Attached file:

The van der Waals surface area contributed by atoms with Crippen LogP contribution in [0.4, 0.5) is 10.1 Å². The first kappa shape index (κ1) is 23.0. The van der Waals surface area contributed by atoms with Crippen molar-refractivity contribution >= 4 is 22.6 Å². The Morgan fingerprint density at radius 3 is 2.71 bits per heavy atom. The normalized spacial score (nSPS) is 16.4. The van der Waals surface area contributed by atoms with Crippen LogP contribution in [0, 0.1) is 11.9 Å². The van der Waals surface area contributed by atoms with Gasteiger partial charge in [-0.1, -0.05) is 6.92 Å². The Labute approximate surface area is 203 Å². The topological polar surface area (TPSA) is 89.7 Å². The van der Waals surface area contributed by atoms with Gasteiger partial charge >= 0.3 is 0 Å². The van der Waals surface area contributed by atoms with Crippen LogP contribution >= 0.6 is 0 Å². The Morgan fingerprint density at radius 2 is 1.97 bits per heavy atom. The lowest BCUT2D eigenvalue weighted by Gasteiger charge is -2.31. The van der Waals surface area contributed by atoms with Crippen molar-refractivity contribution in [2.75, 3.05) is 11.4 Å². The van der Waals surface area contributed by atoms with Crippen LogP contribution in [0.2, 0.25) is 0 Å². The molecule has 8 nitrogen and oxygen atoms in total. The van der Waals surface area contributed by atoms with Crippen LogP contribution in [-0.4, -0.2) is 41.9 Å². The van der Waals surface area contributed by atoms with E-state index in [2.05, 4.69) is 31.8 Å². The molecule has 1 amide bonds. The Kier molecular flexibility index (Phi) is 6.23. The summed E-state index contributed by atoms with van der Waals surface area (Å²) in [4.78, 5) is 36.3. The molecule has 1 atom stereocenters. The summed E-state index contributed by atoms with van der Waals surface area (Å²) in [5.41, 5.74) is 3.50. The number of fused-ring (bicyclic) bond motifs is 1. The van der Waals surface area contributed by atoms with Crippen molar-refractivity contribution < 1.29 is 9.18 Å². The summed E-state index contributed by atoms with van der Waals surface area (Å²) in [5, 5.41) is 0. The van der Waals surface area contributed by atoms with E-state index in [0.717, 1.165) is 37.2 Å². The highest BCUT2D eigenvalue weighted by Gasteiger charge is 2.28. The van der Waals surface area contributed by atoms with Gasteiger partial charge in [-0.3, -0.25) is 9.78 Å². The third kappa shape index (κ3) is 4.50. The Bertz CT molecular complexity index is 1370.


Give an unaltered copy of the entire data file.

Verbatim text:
The van der Waals surface area contributed by atoms with Crippen LogP contribution in [0.4, 0.5) is 10.1 Å². The first kappa shape index (κ1) is 23.0. The van der Waals surface area contributed by atoms with Crippen molar-refractivity contribution >= 4 is 22.6 Å². The Morgan fingerprint density at radius 3 is 2.71 bits per heavy atom. The normalized spacial score (nSPS) is 16.4. The van der Waals surface area contributed by atoms with Crippen LogP contribution in [0, 0.1) is 11.9 Å². The van der Waals surface area contributed by atoms with Gasteiger partial charge in [-0.1, -0.05) is 6.92 Å². The Labute approximate surface area is 203 Å². The topological polar surface area (TPSA) is 89.7 Å². The van der Waals surface area contributed by atoms with Gasteiger partial charge >= 0.3 is 0 Å². The van der Waals surface area contributed by atoms with Crippen LogP contribution >= 0.6 is 0 Å². The Morgan fingerprint density at radius 2 is 1.97 bits per heavy atom. The lowest BCUT2D eigenvalue weighted by Gasteiger charge is -2.31. The van der Waals surface area contributed by atoms with Crippen molar-refractivity contribution in [2.75, 3.05) is 11.4 Å². The van der Waals surface area contributed by atoms with Crippen LogP contribution in [0.2, 0.25) is 0 Å². The molecule has 8 nitrogen and oxygen atoms in total. The van der Waals surface area contributed by atoms with Crippen LogP contribution in [-0.4, -0.2) is 41.9 Å². The van der Waals surface area contributed by atoms with E-state index in [2.05, 4.69) is 31.8 Å². The molecule has 1 amide bonds. The Kier molecular flexibility index (Phi) is 6.23. The summed E-state index contributed by atoms with van der Waals surface area (Å²) in [4.78, 5) is 36.3. The molecule has 1 atom stereocenters. The summed E-state index contributed by atoms with van der Waals surface area (Å²) in [5.41, 5.74) is 3.50. The number of fused-ring (bicyclic) bond motifs is 1. The van der Waals surface area contributed by atoms with Crippen molar-refractivity contribution < 1.29 is 9.18 Å². The summed E-state index contributed by atoms with van der Waals surface area (Å²) in [5, 5.41) is 0. The van der Waals surface area contributed by atoms with E-state index in [0.717, 1.165) is 37.2 Å². The highest BCUT2D eigenvalue weighted by Gasteiger charge is 2.28. The van der Waals surface area contributed by atoms with Gasteiger partial charge in [-0.3, -0.25) is 9.78 Å². The third kappa shape index (κ3) is 4.50. The Bertz CT molecular complexity index is 1370.